The Bright Day is Done


This one thinks she’s the Queen Chicken.

She likes to get up on her perch over the door between the chicken yard and the chicken house and oversee her domain. Sometimes she lets another hen join her.

But not for long. It’s her perch and all the other chickens know it. How she maintains her supremacy, I don’t know. She’s a wee thing. A banty hen. And she hasn’t laid a single egg so far, but that doesn’t stop her from playing head of the hen house. She’s downright regal, a genuine Cleopatra.

Doesn’t she look like an Egyptian queen etched in stone?

Cleopatra: “Give me to drink mandragora that I might sleep out this great gap of time. My Antony is away.”

Spartacus, her Antony: “Finish, good lady; the bright day is done and we are for the dark.”

Okay, that’s enough Shakespeare, chickens………

However!! They are for the dark. They have stopped laying. Not that Cleopatra was ever participating to begin with, but whoever was laying has now ceased and desisted.

So I cleaned out the nest eggs I’d been saving, hoping one hen might choose to sit. (None are showing any intentions. And it’s cold and these eggs are old now.)

I took them inside and cooked them up. I took 20 eggs out of that nest. Made me wish I’d gone ahead and picked them up all along when they were still fresh.

I saved the eggshells to dry and crumble and give back to the chickens. Nothing goes to waste on the farm. (These eggs were really dirty because they’d been sitting in the nest a long time. The eggs I have been picking up don’t have time to get this dirty, but if they are dirty at all, I wash them when I take them inside so I don’t risk getting dirt in food when I break them open. These eggs are for Coco, though, so I didn’t bother cleaning them up.)

Coco didn’t mind a snack of scrambled old dirty eggs.

And so the chickens appear to be retired, for now. Young as they are, maybe I’m lucky they laid for me even a little while before the short days of winter hit them and put them in “sleeper” mode. I’ve tried it all, good layer feed, a light in the hen house to “lengthen” their days, leftovers from the farmhouse table, etc. It’s just time for them to take a rest, I suppose.

And so, my beloved chickens, we will not be disappointed but rather we will look forward together to spring! I wish you more eggs, fluffy chicks, long days, warm sunshine, and straw full of bugs!

Spartacus: “I wish you all the joy of the worm. What’s brave, what’s noble, let us do it after the high Roman fashion and make death proud to take us. Give me my robe, put on my crown; I have immortal longings in me. Here is my space. Kingdoms are made of clay. Indeed the tears live in an onion that should water this sorrow–”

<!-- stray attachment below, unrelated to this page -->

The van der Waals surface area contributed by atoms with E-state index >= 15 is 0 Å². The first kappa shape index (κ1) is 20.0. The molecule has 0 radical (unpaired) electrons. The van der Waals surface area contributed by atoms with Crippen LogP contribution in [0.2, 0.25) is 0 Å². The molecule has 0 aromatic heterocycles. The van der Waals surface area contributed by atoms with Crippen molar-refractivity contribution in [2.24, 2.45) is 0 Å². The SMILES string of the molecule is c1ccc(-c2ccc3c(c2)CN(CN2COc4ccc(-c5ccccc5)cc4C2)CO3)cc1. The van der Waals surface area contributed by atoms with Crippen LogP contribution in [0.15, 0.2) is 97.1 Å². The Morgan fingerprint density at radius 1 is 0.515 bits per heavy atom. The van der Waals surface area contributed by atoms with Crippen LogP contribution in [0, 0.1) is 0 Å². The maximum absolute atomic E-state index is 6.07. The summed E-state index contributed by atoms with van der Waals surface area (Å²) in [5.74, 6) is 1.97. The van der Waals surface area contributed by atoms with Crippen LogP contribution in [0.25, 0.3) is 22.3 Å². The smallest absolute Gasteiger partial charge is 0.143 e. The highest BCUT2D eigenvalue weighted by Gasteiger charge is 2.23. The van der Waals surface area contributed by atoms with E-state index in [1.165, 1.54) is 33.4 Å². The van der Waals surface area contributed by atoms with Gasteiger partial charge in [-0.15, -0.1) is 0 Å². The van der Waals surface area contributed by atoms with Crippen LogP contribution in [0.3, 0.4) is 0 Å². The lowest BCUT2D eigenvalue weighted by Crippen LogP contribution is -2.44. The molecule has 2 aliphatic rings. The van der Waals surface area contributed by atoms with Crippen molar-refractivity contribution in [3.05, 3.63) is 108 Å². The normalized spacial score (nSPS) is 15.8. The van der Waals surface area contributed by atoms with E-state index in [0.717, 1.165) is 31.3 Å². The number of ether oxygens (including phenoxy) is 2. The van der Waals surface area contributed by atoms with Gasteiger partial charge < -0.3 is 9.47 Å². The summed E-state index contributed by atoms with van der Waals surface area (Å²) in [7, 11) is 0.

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Posted by Suzanne McMinn on November 26, 2008  

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  1. 11-26

    TO keepth them layingeth, they needth a lighteth in the houseth!!! LOL sorry, I couldnt resist. If you want them to continue to lay, try putting a light in the coop. They need more daylight, which this time of year we lack. Just a thought to try it. We have one in ours and it works great through the winter.

  2. 11-26

    Get a couple of red sex links… my Isa Brown pullets have not missed a day for weeks now. My EE hen has resumed laying after a long summers rest. No extra light in cold, cold Michigan. Your’s don’t look done laying- those combs are looking really red!

  3. 11-26

    Heidi, we have a light! We’ve been using a light in there to extend the daylight for a couple of months.

  4. 11-26

    If you can get the goats to do Jane Austen, I will be yours forever.

  5. 11-26

    Oh, my gosh – red sex links? For chickens? Somebody please explain. Not knowing anything about chickens other than they lay eggs and some roosters can get mean, I truly want to believe that chickens don’t do the “porn” thing (snicker). I LOVE your stories about all your animals and their personalities.

  6. 11-26

    Mine have slacked off but not stopped laying completely. Although that has happened in years past. Don’t give up though! Keep your light on and you many have some start back up.

  7. 11-26